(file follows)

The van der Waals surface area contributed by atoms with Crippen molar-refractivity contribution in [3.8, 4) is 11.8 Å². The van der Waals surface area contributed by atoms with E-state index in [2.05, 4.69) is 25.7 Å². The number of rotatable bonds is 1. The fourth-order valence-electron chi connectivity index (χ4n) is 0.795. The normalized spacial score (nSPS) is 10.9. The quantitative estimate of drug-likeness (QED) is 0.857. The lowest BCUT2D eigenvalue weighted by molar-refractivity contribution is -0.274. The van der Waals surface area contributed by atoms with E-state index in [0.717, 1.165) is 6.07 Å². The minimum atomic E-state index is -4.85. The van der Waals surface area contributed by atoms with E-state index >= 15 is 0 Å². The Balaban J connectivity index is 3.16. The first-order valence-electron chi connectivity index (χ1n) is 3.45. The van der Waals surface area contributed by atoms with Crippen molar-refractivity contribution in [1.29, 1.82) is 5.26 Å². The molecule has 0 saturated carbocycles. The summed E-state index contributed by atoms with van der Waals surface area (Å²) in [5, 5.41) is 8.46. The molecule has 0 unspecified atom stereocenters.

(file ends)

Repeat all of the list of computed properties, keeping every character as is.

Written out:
The van der Waals surface area contributed by atoms with Crippen molar-refractivity contribution in [3.8, 4) is 11.8 Å². The van der Waals surface area contributed by atoms with E-state index in [2.05, 4.69) is 25.7 Å². The number of rotatable bonds is 1. The fourth-order valence-electron chi connectivity index (χ4n) is 0.795. The normalized spacial score (nSPS) is 10.9. The quantitative estimate of drug-likeness (QED) is 0.857. The lowest BCUT2D eigenvalue weighted by molar-refractivity contribution is -0.274. The van der Waals surface area contributed by atoms with E-state index in [0.717, 1.165) is 6.07 Å². The minimum atomic E-state index is -4.85. The van der Waals surface area contributed by atoms with E-state index >= 15 is 0 Å². The Balaban J connectivity index is 3.16. The first-order valence-electron chi connectivity index (χ1n) is 3.45. The van der Waals surface area contributed by atoms with Crippen molar-refractivity contribution in [1.29, 1.82) is 5.26 Å². The molecule has 0 saturated carbocycles. The summed E-state index contributed by atoms with van der Waals surface area (Å²) in [5, 5.41) is 8.46. The molecule has 0 unspecified atom stereocenters.